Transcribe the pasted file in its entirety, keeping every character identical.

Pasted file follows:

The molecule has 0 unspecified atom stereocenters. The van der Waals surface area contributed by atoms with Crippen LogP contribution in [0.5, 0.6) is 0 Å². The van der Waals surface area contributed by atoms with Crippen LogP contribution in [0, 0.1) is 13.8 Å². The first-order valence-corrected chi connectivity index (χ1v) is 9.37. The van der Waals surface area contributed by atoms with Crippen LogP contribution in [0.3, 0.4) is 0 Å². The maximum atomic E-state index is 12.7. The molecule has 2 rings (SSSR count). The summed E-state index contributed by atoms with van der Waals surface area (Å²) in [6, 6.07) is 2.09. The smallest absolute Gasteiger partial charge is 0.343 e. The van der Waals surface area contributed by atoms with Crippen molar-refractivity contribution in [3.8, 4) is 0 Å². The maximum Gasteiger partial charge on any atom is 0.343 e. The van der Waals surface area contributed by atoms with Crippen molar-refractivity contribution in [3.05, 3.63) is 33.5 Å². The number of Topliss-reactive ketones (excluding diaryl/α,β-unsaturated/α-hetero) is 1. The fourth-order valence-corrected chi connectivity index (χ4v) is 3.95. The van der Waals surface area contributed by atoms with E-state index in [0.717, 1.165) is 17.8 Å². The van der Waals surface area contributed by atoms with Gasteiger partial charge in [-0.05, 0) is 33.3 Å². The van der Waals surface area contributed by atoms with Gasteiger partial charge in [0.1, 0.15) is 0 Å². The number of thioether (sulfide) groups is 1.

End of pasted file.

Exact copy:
The molecule has 0 unspecified atom stereocenters. The van der Waals surface area contributed by atoms with Crippen LogP contribution in [0.5, 0.6) is 0 Å². The van der Waals surface area contributed by atoms with Crippen LogP contribution in [0, 0.1) is 13.8 Å². The first-order valence-corrected chi connectivity index (χ1v) is 9.37. The van der Waals surface area contributed by atoms with Crippen LogP contribution in [0.3, 0.4) is 0 Å². The maximum atomic E-state index is 12.7. The molecule has 2 rings (SSSR count). The summed E-state index contributed by atoms with van der Waals surface area (Å²) in [6, 6.07) is 2.09. The smallest absolute Gasteiger partial charge is 0.343 e. The van der Waals surface area contributed by atoms with Crippen molar-refractivity contribution in [3.8, 4) is 0 Å². The maximum Gasteiger partial charge on any atom is 0.343 e. The van der Waals surface area contributed by atoms with Crippen molar-refractivity contribution in [3.05, 3.63) is 33.5 Å². The number of Topliss-reactive ketones (excluding diaryl/α,β-unsaturated/α-hetero) is 1. The fourth-order valence-corrected chi connectivity index (χ4v) is 3.95. The van der Waals surface area contributed by atoms with E-state index in [0.717, 1.165) is 17.8 Å². The van der Waals surface area contributed by atoms with Gasteiger partial charge in [-0.05, 0) is 33.3 Å². The van der Waals surface area contributed by atoms with Gasteiger partial charge in [0.1, 0.15) is 0 Å². The number of thioether (sulfide) groups is 1.